The Hill-Physick House was quite the historic house museum. It’s location in Old City/Society Hill captures the idea of historic value before even entering the estate. The primary owner of the house, Dr. Phillip Syng Physick was one of the most accomplished physicians of his time and as such he held a substantial amount of wealth comparable to a millionaire of today. He reached all sorts of medical breakthroughs that we still use today.
The house was somewhat recreated to represent what his house might have looked like but some of the artifacts and antiques belonging to Physick and his wife were still there and in tact. The guided tour we embarked on took us around the first floor of his house to see a variety of rooms such as the main hall, the back party room, and the front dining room. Taking a close look at the decorations and portraits throughout the home exemplify Physick’s wealth and capture the social atmosphere that frequented his household.
We were also able to get a closer look at a secret basement where Physick might have performed some procedures and learned more about how to improve the medical feel. The house’s creeky, old and eerie nature gives off the Autumnal Halloween vibe and the house would make a great attraction during that time to accumulate funds.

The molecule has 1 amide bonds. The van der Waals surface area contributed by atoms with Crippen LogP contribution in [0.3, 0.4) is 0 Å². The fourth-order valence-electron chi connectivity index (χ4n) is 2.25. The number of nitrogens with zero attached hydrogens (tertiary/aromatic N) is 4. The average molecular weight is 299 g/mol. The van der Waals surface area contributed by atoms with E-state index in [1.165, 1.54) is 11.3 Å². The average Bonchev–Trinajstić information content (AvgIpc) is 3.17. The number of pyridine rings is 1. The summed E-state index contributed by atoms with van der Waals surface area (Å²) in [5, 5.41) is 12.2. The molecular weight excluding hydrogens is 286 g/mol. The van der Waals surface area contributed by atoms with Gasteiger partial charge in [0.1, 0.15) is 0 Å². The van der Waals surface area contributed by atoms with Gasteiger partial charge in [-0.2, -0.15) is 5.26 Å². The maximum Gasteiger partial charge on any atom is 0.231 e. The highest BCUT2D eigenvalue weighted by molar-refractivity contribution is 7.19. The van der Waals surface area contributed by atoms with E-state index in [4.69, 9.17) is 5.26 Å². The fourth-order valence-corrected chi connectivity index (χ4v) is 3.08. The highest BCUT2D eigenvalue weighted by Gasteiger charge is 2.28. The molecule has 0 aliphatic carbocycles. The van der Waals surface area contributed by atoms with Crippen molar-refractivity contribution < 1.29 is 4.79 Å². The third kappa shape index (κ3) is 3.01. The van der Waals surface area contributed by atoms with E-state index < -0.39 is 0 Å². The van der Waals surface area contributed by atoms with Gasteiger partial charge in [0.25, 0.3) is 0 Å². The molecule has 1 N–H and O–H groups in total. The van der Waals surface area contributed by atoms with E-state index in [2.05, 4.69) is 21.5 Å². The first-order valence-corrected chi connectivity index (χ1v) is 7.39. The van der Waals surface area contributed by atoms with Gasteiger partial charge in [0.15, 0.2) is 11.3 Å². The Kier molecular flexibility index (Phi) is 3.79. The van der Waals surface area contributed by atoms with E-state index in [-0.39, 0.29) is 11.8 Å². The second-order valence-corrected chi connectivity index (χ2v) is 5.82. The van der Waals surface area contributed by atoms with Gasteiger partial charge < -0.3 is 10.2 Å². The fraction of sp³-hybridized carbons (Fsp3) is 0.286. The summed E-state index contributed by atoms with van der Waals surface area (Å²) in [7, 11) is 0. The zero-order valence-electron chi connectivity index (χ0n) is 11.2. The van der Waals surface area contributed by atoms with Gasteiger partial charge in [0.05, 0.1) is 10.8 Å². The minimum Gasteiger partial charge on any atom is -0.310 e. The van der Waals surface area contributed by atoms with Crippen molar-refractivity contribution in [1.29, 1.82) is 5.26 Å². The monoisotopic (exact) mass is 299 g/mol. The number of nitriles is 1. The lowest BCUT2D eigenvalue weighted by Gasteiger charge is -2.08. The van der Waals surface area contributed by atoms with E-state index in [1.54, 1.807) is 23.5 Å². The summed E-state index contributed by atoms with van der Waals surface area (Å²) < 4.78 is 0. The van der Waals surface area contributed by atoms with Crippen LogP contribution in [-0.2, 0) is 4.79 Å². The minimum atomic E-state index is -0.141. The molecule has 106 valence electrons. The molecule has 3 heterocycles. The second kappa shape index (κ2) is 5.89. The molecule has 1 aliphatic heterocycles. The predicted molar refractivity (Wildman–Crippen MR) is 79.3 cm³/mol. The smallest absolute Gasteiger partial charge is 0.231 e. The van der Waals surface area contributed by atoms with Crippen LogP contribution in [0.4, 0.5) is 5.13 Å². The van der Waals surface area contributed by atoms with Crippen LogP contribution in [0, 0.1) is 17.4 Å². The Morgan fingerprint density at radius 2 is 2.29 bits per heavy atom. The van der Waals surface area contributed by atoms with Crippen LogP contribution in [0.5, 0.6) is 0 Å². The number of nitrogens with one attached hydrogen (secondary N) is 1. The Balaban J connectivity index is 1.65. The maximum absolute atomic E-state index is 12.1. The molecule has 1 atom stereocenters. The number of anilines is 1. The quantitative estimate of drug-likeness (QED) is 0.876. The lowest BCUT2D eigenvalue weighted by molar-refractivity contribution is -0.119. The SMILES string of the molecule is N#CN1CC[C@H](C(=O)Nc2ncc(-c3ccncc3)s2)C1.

Speaking of funds, our trip concluded with a meeting on how the House accumulated funds to stay afloat. Although the meeting lasted long, we were able to get an inside look on what fund acquisition planning consisted of and how important it was to keeping house museums like the Hill-Physick house alive and relevant.
Dr. Pauwels and Karie Diethorn
A couple of days ago, I attended the Second Bank Building and Portrait Gallery in Old Town Philadelphia. The experience took us through a series of gallery rooms that showed off Charles Willson Peale’s artwork and philosophy of displaying this artwork. We were greeted by our tour guide and lead curator Karie Diethorn as well as Dr. Pauwels, and art history professional to provide further insight and analysis of the exhibits. Charles Willson Peale acted as a father of museums in early American history and we have discussed his impact on public history through the centuries in class. Peale is the artist behind many portraits of those he had admired during and after the American Revolution. Peale is also known for his interactive museum structuring, colorful backgrounds relating to the content, and careful consideration of positioning to convey ideas like the food chain with animals.
Our tour guides, Ms. Diethorn and Dr. Pauwels discussed key components of Peale’s artwork such as his use of backgrounds in many paintings. Some of the portraits he painted used metaphorical locations to depict certain ideology pertaining to the individual in the portrait. When someone says a picture says a thousand words, Charles Willson Peale takes it up a notch by painting elaborate stories requiring deciphering from those that can speak his language. In his 3D dioramas, Peale utilizes scenic backgrounds to compliment the realistic pieces in order to place the exhibit, in this case a bald eagle, in an appropriate backdrop where one might find this creature. Overall, I found the museum to be quite enjoyable, and looking at Peale’s artwork and museum philosophy first hand really emphasized the lasting impact he made on public history.
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